- To discover the history of this town which dates back to the mists of time
- To walk in the medieval-style historic center
- To visit the architectural masterpieces of the city
- To admire a wonderful view of Trapani, and on clear days up to Etna
- To savor the sweet products of Erice's pastry
Erice, the city above the clouds. A path leads us to discover the historical places of this Sicilian village
Being able to walk above the clouds happens in Erice, a town located on top of Mount San Giuliano, 750 meters above sea level, in the province of Trapani. Looking at the view from up here, we discover that we are above the clouds and over there, on the horizon, the sea. And when the sky is clear, the Etna volcano can also be seen on the horizon. But Erice is not just this.
We are in the city disputed by Syracusans and Carthaginians, in the ancient religious center of the Elymians, who here erected a temple dedicated to the cult of Venus Ericina, but also in the exact point where the Phoenicians worshiped Astarte and the Greeks, Aphrodite, goddess of love and beauty.
The name Erice derives from Eryx Έρυξ, a mythological character, son of Aphrodite and Boote, killed by Hercules.
Even the Arabs arriving here noticed the beauty of this place which was renamed Gebel Hamed (or mountain of Hamed). The Normans called it Monte San Giuliano, while it returned to being Erice in 1934.
We are 15 km from Trapani, which can be reached with a comfortable cable car.
The town is divided into two: on one side the city center is located on top of the mountain, while on the other, most of the houses are located in Casa Santa, adjacent to the city of Trapani.
The beauty of the city center is also given by the squared pavement of the alleys that make it look like an intricate labyrinth.
Between the streets and alleys, there are postcard views that give now on the hinterland, now on the sea, on churches and monasteries.
The medieval center
Like an ancient fortified village, Erice preserves its medieval center intact. The city has a triangular-shaped urban layout, bordered on the western side by cyclopean walls built to protect the northeast side, the one more easily attacked.
Of Elymian-Punic origin, the walls date back to the eighth to sixth centuries BC. They were equipped with watchtowers and a walkway. The soldiers accessed it by steep stairs, while small openings allowed the inhabitants to pass. The best-preserved part of the wall is the one along via dell ‘Addolorata, which extends from Porta Carmine to Porta Spada.
The Mother Church
A few steps from Porta Trapani stands the Mother Church dedicated to the Assumption. Erected around the early 14th century, it was built using material from the Temple of Venus.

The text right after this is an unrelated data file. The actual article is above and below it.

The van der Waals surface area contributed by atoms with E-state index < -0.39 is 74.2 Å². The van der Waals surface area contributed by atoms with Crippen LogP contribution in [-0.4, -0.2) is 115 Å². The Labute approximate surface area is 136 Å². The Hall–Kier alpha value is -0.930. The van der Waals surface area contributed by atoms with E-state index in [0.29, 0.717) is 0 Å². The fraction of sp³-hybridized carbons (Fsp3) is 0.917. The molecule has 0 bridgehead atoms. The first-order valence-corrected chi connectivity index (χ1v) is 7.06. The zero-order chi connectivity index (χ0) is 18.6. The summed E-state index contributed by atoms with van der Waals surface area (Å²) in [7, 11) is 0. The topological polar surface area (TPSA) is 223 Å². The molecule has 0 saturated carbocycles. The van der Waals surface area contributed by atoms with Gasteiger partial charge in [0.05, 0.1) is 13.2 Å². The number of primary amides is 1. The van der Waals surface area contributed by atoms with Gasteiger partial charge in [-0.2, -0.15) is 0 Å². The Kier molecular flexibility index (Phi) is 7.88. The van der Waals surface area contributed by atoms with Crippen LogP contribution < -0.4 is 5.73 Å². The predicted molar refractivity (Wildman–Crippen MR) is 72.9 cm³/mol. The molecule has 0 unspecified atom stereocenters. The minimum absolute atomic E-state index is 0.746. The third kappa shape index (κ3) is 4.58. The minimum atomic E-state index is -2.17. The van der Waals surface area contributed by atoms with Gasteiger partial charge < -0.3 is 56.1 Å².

It is a fortress-church crowned with battlements with a large Gothic portico and a rose window.
Inside there is a marble Madonna and Child, a work by Domenico Gagini, from the 15th century, and a marble altarpiece from the 16th century.
Isolated from the church, the fourteenth-century bell tower, formerly a watchtower, embattled and decorated with mullioned windows and mullioned windows, is of Chiaramonte’s inspiration. You go up and from the top, right next to the three bells, you can admire a wonderful panorama.
On the southeast side of the city center, there is the Balio garden, inside which stands the Pepoli Castle, a Norman age building remodeled in the nineteenth century. and transformed into a villa.
The castle of Venus dates back to the 12th century. Built by the Normans, it has strong walls and is protected by the Balio Towers, which are instead in a more advanced position and, in ancient times, connected to the fortification by a drawbridge.
The fortification was built in the place where the ancient sanctuary of Venus Ericina would have risen. On the entrance door, you can see the coat of arms of Charles V of Spain and a beautiful mullioned window.
Returning to the nucleus, in Piazza Umberto, I overlook the Town Hall which houses the Cordici Museum, which houses various works, including “The Annunciation” by Antonello Gagini and prehistoric, Punic, and Greek finds, including the head of Aphrodite. In the nearby square of San Domenico, you can see interesting buildings.
UNIQUE EXPERIENCES IN Erice
A separate chapter can be a city tour visiting the churches. In Erice, there are more than sixty, some of which are architectural monuments and historical evidence such as the church of San Martino, that of San Cataldo, that of Norman origin of San Giuliano, that of San Giovanni Battista, with its characteristic white dome and the Matrix, dedicated to the Assumption and dated early 14th century.
To visit the Church of S. Orsola from 1413 with the original Gothic structure in the main nave. Inside are preserved the sculptural groups of the Mysteries, dating back to the 18th century, which is carried in procession on Friday.
Erice is the seat of the International Studies Center named after Ettore Majorana.
The Erice pastry shop
You cannot leave this town without first having tasted the refined Erice patisserie. Delicious specialties are born within the walls of the convents. Including the classic desserts, those of almond paste filled with candied citron.
How do I get to Erice?
Erice is about 15 Km from Trapani, you can arrive by car from Palermo following the A29 motorway, the SS118 or the panoramic SS187 then from Trapani follow the SP3 Valderice-Erice. It is recommended to park your car in Porta Trapani. By train, the nearest station is the Trapani Line, then continue by bus. The nearest airport is Trapani Birgi.
In the locality of Casa Santa, there is the cableway station that leads to Monte Erice.